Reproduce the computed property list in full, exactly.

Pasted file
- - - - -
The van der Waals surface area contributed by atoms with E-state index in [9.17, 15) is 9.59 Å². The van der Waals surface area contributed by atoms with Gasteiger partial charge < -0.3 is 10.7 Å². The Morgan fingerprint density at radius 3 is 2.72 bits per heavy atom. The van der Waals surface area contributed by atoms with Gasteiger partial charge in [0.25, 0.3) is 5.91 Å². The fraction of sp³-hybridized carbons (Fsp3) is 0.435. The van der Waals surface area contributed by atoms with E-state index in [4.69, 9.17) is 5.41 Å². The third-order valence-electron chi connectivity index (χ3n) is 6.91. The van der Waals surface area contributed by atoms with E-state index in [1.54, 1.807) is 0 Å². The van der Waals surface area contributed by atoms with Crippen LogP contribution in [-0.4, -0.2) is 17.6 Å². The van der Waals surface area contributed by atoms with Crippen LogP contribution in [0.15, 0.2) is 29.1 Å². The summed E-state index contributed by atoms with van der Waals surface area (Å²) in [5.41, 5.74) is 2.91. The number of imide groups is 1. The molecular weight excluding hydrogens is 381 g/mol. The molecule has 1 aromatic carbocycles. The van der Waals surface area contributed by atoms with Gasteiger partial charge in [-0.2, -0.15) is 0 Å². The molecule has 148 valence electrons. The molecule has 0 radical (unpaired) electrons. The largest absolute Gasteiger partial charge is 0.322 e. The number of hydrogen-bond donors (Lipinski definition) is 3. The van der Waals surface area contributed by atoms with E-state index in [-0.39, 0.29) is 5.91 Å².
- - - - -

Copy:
The van der Waals surface area contributed by atoms with E-state index in [9.17, 15) is 9.59 Å². The van der Waals surface area contributed by atoms with Gasteiger partial charge < -0.3 is 10.7 Å². The Morgan fingerprint density at radius 3 is 2.72 bits per heavy atom. The van der Waals surface area contributed by atoms with Gasteiger partial charge in [0.25, 0.3) is 5.91 Å². The fraction of sp³-hybridized carbons (Fsp3) is 0.435. The van der Waals surface area contributed by atoms with E-state index in [4.69, 9.17) is 5.41 Å². The third-order valence-electron chi connectivity index (χ3n) is 6.91. The van der Waals surface area contributed by atoms with E-state index in [1.54, 1.807) is 0 Å². The van der Waals surface area contributed by atoms with Crippen LogP contribution in [-0.4, -0.2) is 17.6 Å². The van der Waals surface area contributed by atoms with Crippen LogP contribution in [0.15, 0.2) is 29.1 Å². The summed E-state index contributed by atoms with van der Waals surface area (Å²) in [5.41, 5.74) is 2.91. The number of imide groups is 1. The molecular weight excluding hydrogens is 381 g/mol. The molecule has 1 aromatic carbocycles. The van der Waals surface area contributed by atoms with Gasteiger partial charge in [-0.2, -0.15) is 0 Å². The molecule has 148 valence electrons. The molecule has 0 radical (unpaired) electrons. The largest absolute Gasteiger partial charge is 0.322 e. The number of hydrogen-bond donors (Lipinski definition) is 3. The van der Waals surface area contributed by atoms with E-state index in [-0.39, 0.29) is 5.91 Å².